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Adderall is a stimulant medication that’s used to treat attention deficit-hyperactivity disorder (ADHD) and narcolepsy in adults and children. It contains the instant-release (IR) forms of dextroamphetamine and amphetamine> salts. Adderall is available as a brand-name and lower-cost generic tablet that’s taken by mouth. Your psychiatrist will adjust the dosage for you based on how well the medication works for you. Common side effects include trouble sleeping and loss of appetite.


Adderall may be habit-forming, and this medicine is a drug of abuse. Tell your doctor if you have had problems with drug or alcohol abuse.

Stimulants have caused stroke, heart attack, and sudden death in people with high blood pressure, heart disease, or a heart defect.

Do not use this medicine if you have used a MAO inhibitor in the past 14 days, such as isocarboxazid, linezolid, phenelzine, rasagiline, selegiline, or tranylcypromine or have received a methylene blue injection.

Adderall may cause new or worsening psychosis (unusual thoughts or behavior), especially if you have a history of depression, mental illness, or bipolar disorder.

You may have blood circulation problems that can cause numbness, pain, or discoloration in your fingers or toes.

Call your doctor right away if you have: signs of heart problems – chest pain, feeling light-headed or short of breath; signs of psychosis – paranoia, aggression, new behavior problems, seeing or hearing things that are not real; signs of circulation problems – unexplained wounds on your fingers or toes.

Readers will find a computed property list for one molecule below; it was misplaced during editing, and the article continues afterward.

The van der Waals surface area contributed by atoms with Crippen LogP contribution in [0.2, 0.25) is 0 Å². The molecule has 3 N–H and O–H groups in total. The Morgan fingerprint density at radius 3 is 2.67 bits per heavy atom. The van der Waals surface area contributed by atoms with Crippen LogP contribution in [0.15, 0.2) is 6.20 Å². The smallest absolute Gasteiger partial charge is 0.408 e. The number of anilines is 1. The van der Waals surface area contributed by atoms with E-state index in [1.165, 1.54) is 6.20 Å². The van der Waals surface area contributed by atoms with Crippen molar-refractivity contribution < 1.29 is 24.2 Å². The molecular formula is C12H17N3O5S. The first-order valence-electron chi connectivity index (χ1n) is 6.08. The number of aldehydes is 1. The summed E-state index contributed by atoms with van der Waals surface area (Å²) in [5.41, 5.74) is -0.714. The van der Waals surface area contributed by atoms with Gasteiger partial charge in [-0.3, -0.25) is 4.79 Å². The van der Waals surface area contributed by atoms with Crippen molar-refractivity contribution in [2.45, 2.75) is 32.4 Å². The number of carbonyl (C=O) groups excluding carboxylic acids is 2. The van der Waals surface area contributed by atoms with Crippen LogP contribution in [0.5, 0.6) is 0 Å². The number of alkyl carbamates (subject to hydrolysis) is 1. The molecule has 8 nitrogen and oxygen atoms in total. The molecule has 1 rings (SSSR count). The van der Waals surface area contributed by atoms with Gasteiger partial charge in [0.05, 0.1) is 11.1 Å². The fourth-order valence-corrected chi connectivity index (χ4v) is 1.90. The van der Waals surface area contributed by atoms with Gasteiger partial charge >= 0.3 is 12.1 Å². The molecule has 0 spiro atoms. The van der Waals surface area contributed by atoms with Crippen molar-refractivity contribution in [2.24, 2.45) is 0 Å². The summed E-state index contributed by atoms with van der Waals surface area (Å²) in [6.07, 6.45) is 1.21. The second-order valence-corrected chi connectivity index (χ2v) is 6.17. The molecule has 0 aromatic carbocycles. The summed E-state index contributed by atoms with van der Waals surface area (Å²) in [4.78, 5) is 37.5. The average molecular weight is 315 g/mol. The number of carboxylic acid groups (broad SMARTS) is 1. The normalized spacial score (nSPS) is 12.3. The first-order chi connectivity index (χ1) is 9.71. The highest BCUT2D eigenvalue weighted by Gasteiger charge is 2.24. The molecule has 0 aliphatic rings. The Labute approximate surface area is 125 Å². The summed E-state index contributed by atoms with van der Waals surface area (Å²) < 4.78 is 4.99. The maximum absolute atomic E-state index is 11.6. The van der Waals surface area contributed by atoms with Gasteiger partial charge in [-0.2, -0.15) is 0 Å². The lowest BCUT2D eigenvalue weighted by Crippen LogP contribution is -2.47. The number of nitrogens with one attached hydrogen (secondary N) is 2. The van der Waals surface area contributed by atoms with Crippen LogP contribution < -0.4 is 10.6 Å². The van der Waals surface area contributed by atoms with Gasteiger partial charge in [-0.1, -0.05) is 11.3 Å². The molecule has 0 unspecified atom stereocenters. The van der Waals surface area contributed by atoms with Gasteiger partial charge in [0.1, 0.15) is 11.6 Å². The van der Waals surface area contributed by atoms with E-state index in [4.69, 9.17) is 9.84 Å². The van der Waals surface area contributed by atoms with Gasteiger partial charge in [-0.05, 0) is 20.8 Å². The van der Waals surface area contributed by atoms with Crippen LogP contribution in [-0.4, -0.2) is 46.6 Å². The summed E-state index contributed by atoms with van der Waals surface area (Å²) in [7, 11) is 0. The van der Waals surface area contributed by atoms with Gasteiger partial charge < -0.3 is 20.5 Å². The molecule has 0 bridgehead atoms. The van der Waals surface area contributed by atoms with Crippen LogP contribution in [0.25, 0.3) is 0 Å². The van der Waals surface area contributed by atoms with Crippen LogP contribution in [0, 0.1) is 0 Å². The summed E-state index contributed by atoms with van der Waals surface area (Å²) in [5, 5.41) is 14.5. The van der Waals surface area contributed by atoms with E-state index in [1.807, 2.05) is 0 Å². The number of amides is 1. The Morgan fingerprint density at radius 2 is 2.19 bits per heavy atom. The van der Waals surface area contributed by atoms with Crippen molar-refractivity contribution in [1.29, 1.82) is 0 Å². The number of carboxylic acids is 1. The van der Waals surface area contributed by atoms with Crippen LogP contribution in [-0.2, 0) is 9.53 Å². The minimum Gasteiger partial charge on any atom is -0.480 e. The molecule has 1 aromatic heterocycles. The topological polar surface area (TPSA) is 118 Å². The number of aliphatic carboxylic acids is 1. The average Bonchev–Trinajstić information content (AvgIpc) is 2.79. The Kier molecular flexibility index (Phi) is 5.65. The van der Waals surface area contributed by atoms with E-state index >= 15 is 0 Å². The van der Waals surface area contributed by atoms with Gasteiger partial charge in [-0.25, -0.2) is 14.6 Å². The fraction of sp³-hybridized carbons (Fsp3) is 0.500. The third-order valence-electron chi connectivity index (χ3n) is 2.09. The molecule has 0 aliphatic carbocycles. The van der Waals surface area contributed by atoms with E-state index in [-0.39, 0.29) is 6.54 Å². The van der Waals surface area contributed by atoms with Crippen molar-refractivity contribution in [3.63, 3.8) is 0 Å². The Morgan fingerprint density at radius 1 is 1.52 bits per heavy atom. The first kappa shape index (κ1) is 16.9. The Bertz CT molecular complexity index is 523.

You may not be able to use Adderall if you have glaucoma, overactive thyroid, severe agitation, moderate to severe high blood pressure, heart disease or coronary artery disease, vascular disease, or a history of drug or alcohol addiction.

Dosage and strength

Oxycodone comes as:

  • capsules containing 5mg, 10mg or 20mg of oxycodone – usually taken 4 to 6 times a day
  • standard tablets containing 5mg, 10mg or 20mg of oxycodone – usually taken 4 to 6 times a day
  • slow-release tablets containing 5mg, 10mg, 15mg, 20mg, 30mg, 40mg, 60mg, 80mg or 120mg of oxycodone – usually taken 1 to 2 times a day
  • liquid containing 5mg of oxycodone in 5ml or 10mg of oxycodone in 1ml of liquid – usually taken 4 to 6 times a day. You’ll usually take the strength that contains 5mg in 5ml. If you have oxycodone liquid, always check that you have the right strength

You’ll usually start on a low dose of oxycodone that can be increased gradually until your pain is under control. After this, your doctor may prescribe slow-release tablets which may cut down the number of doses you have to take.

When you stop taking oxycodone your doctor will gradually reduce your dose, especially if you’ve been taking it for a long time.